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Featured Paper Archives
Featured paper of the Month!

May's Featured Paper!

Central role for the insular cortex in mediating conditioned responses to anticipatory cues

PNAS January 27, 2015 vol. 112 no. 4 1190-1195

Ikue Kusumoto-Yoshida, Haixin Liu, Billy T. Chea, Alfredo Fontanini, and Antonello Bonci

Reward-related circuits are fundamental for initiating feeding on the basis of food-predicting cues, whereas gustatory circuits are believed to be involved in the evaluation of food during consumption. However, accumulating evidence challenges such a rigid separation. The insular cortex (IC), an area largely studied in rodents for its role in taste processing, is involved in representing anticipatory cues. Although IC responses to anticipatory cues are well established, the role of IC cue-related activity in mediating feeding behaviors is poorly understood. Here, we examined the involvement of the IC in the expression of cue-triggered food approach in mice trained with a Pavlovian conditioning paradigm. We observed a significant change in neuronal firing during presentation of the cue. Pharmacological silencing of the IC inhibited food port approach. Such a behavior could be recapitulated by temporally selective inactivation during the cue. These findings represent the first evidence, to our knowledge, that cue-evoked neuronal activity in the mouse IC modulates behavioral output, and demonstrate a causal link between cue responses and feeding behaviors.

You can read more about this paper at the website for PNAS.

April's Featured Paper!

An in vitro model of human neocortical development using pluripotent stem cells: cocaine-induced cytoarchitectural alterations

DMM 2014 vol. 7 no. 12 1397-1405

Abigail A. Kindberg, Raphael M. Bendriem, Charles E. Spivak, Jia Chen, Annelie Handreck, Carl R. Lupica, Jinny Liu, William J. Freed, and Chun-Ting Lee

You can read more about this paper at the website for Disease Models & Mechanisms.

March's Featured Paper!

Functional selectivity of allosteric interactions within G protein-coupled receptor oligomers: the dopamine D1-D3 receptor heterotetramer.

Mol Pharmacol. 2014 Oct;86(4):417-29.

Xavier Guitart, Gemma Navarro, Estefania Moreno, Hideaki Yano, Ning-Sheng Cai, Marta Sánchez-Soto, Sandeep Kumar-Barodia, Yamini T. Naidu, Josefa Mallol, Antoni Cortés, Carme Lluís, Enric I. Canela, Vicent Casadó, Peter J. McCormick, and Sergi Ferré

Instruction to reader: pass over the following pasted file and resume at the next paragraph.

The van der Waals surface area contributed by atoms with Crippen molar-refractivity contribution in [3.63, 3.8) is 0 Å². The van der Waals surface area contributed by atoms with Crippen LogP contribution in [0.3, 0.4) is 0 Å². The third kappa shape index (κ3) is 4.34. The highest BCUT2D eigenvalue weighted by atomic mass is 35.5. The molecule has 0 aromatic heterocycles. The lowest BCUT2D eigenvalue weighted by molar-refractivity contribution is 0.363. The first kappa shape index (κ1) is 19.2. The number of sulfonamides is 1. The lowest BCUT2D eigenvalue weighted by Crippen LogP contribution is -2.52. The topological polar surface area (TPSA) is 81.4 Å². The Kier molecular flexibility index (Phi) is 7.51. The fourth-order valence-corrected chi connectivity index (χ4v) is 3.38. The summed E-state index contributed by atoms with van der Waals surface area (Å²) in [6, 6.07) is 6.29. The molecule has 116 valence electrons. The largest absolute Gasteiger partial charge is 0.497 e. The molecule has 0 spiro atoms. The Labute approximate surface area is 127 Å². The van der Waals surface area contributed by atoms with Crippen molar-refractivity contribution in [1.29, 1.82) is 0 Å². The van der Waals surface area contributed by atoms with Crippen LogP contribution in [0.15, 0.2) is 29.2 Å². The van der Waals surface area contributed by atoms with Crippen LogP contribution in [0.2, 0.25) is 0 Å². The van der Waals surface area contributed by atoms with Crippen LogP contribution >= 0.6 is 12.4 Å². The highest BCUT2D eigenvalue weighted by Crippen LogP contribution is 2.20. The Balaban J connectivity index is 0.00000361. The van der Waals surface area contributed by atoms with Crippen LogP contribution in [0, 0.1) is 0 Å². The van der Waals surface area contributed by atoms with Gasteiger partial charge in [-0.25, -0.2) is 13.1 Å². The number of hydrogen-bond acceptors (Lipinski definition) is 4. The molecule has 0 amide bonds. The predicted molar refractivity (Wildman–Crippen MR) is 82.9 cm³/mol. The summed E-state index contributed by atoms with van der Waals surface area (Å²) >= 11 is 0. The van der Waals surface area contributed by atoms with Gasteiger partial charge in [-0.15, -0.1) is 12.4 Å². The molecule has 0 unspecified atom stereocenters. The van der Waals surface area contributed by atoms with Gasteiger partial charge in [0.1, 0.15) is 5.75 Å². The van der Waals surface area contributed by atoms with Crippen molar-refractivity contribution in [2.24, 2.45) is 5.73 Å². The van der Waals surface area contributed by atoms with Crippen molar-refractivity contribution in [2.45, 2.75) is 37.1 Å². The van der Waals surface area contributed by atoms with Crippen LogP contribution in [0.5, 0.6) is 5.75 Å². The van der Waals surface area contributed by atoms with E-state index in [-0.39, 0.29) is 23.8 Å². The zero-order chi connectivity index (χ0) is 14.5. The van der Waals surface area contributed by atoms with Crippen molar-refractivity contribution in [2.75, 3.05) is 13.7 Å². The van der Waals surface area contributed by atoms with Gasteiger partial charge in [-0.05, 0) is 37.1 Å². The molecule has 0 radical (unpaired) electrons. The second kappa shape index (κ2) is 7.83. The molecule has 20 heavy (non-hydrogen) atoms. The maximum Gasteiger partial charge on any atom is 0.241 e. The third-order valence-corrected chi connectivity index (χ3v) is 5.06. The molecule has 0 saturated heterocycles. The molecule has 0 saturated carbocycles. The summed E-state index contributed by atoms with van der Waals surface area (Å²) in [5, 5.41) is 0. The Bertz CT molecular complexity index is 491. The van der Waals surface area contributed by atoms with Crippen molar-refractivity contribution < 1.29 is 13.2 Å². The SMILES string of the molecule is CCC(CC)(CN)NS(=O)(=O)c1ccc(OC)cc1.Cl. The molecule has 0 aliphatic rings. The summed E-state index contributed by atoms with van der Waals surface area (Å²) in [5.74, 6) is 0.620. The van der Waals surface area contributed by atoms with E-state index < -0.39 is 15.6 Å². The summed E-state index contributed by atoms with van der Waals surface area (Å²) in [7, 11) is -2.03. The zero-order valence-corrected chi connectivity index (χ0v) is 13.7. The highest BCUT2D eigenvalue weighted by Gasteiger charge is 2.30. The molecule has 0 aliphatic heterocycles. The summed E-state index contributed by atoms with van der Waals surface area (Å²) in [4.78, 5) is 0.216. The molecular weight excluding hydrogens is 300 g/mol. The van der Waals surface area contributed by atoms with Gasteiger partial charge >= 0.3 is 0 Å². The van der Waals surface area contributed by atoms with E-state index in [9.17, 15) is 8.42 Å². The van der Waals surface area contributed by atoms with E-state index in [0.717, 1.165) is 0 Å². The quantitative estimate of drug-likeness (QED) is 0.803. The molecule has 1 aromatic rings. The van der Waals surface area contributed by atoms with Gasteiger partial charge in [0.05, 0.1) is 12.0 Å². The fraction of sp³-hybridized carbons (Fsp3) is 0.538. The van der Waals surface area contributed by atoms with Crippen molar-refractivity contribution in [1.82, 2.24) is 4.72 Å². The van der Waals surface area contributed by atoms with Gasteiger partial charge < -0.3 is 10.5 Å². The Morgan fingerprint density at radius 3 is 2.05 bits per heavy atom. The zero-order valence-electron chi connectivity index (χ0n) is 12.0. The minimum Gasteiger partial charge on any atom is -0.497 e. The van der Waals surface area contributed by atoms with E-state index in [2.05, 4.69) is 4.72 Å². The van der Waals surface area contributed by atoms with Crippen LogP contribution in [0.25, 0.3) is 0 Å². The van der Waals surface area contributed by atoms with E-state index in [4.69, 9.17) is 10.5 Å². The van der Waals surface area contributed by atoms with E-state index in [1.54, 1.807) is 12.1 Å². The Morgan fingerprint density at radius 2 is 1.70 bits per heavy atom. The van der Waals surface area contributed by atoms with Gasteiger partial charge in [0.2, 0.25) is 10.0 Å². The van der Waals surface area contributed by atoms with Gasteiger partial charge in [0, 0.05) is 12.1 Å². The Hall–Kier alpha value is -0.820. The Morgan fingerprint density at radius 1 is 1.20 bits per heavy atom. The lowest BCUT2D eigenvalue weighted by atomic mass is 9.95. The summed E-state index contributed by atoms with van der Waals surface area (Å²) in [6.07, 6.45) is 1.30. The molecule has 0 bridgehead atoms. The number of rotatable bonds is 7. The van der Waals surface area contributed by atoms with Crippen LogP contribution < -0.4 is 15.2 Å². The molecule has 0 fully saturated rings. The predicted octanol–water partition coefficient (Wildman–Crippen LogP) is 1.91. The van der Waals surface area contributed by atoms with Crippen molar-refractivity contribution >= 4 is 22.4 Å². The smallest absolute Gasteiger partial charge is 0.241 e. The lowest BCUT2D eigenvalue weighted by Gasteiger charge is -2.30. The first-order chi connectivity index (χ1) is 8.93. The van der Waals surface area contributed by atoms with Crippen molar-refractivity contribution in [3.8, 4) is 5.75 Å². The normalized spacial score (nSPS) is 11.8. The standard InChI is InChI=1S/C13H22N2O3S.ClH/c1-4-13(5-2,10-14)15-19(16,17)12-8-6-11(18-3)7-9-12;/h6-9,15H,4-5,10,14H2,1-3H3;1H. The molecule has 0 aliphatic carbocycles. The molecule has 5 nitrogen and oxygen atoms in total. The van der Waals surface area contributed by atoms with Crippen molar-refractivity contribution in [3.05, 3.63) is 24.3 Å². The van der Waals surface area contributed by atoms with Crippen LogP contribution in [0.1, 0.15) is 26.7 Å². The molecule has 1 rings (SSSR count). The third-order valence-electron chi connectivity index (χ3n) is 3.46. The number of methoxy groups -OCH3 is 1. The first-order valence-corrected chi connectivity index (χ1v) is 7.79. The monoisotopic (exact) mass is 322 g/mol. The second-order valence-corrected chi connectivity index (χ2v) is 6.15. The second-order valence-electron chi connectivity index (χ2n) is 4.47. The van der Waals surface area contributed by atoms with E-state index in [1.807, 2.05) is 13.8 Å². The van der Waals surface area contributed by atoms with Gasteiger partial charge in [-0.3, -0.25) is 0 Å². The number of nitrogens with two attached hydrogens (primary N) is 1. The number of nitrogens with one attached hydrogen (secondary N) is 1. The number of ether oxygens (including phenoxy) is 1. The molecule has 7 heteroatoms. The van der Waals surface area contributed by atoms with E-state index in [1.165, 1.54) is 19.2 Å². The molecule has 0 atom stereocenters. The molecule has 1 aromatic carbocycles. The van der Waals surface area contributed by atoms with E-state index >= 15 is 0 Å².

You can read more about this paper at the website for PubMed.

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Hot off the Press Archives
Featured paper of the Month!

Sigma-1 receptor regulates Tau phosphorylation and axon extension by shaping p35 turnover via myristic acid

PNAS May 11, 2015, doi: 10.1073/pnas.1422001112

Shang-Yi A. Tsai, Michael J. Pokrass, Neal R. Klauer, Hiroshi Nohara, and Tsung-Ping Su

Dysregulation of cyclin-dependent kinase 5 (cdk5) per relative concentrations of its activators p35 and p25 is implicated in neurodegenerative diseases. P35 has a short t½ and undergoes rapid proteasomal degradation in its membrane-bound myristoylated form. P35 is converted by calpain to p25, which, along with an extended t½, promotes aberrant activation of cdk5 and causes abnormal hyperphosphorylation of tau, thus leading to the formation of neurofibrillary tangles. The sigma-1 receptor (Sig-1R) is an endoplasmic reticulum chaperone that is implicated in neuronal survival. However, the specific role of the Sig-1R in neurodegeneration is unclear. Here we found that Sig-1Rs regulate proper tau phosphorylation and axon extension by promoting p35 turnover through the receptor’s interaction with myristic acid. In Sig-1R–KO neurons, a greater accumulation of p35 is seen, which results from neither elevated transcription of p35 nor disrupted calpain activity, but rather to the slower degradation of p35. In contrast, Sig-1R overexpression causes a decrease of p35. Sig-1R–KO neurons exhibit shorter axons with lower densities. Myristic acid is found here to bind Sig-1R as an agonist that causes the dissociation of Sig-1R from its cognate partner binding immunoglobulin protein. Remarkably, treatment of Sig-1R–KO neurons with exogenous myristic acid mitigates p35 accumulation, diminishes tau phosphorylation, and restores axon elongation. Our results define the involvement of Sig-1Rs in neurodegeneration and provide a mechanistic explanation that Sig-1Rs help maintain proper tau phosphorylation by potentially carrying and providing myristic acid to p35 for enhanced p35 degradation to circumvent the formation of overreactive cdk5/p25.

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Mesopontine median raphe regulates hippocampal ripple oscillation and memory consolidation

Nat Neurosci. 2015 Apr 13. doi: 10.1038/nn.3998. [Epub ahead of print]

Dong V Wang, Hau-Jie Yau, Carl J Broker, Jen-Hui Tsou, Antonello Bonci, and Satoshi Ikemoto

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Clonidine Maintenance Prolongs Opioid Abstinence and Decouples Stress From Craving in Daily Life: A Randomized Controlled Trial With Ecological Momentary Assessment

Am J Psychiatry. 2015 Mar 17:appiajp201414081014. [Epub ahead of print]

Kowalczyk WJ, Phillips KA, Jobes ML, Kennedy AP, Ghitza UE, Agage DA, Schmittner JP, Epstein DH, Preston KL.

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